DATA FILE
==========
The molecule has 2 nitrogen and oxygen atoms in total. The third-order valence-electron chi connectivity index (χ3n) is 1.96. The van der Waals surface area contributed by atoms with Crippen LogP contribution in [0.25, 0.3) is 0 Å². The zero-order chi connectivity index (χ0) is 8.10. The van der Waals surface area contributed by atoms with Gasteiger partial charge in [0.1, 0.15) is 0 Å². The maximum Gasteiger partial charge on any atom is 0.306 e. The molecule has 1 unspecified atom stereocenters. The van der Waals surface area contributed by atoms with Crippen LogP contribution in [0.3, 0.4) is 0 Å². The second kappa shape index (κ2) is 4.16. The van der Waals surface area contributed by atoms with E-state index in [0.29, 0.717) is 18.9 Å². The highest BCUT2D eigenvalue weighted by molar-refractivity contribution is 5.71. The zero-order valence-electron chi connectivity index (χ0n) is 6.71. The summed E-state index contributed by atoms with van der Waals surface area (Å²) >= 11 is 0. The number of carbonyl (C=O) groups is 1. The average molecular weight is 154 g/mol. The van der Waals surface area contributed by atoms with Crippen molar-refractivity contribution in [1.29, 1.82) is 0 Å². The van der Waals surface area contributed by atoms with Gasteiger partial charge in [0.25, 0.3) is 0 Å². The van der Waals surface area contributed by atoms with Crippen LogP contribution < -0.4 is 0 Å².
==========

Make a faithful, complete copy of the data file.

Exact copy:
The molecule has 2 nitrogen and oxygen atoms in total. The third-order valence-electron chi connectivity index (χ3n) is 1.96. The van der Waals surface area contributed by atoms with Crippen LogP contribution in [0.25, 0.3) is 0 Å². The zero-order chi connectivity index (χ0) is 8.10. The van der Waals surface area contributed by atoms with Gasteiger partial charge in [0.1, 0.15) is 0 Å². The maximum Gasteiger partial charge on any atom is 0.306 e. The molecule has 1 unspecified atom stereocenters. The van der Waals surface area contributed by atoms with Crippen LogP contribution in [0.3, 0.4) is 0 Å². The second kappa shape index (κ2) is 4.16. The van der Waals surface area contributed by atoms with E-state index in [0.29, 0.717) is 18.9 Å². The highest BCUT2D eigenvalue weighted by molar-refractivity contribution is 5.71. The zero-order valence-electron chi connectivity index (χ0n) is 6.71. The summed E-state index contributed by atoms with van der Waals surface area (Å²) >= 11 is 0. The number of carbonyl (C=O) groups is 1. The average molecular weight is 154 g/mol. The van der Waals surface area contributed by atoms with Crippen molar-refractivity contribution in [1.29, 1.82) is 0 Å². The van der Waals surface area contributed by atoms with Gasteiger partial charge in [0.25, 0.3) is 0 Å². The van der Waals surface area contributed by atoms with Crippen LogP contribution < -0.4 is 0 Å².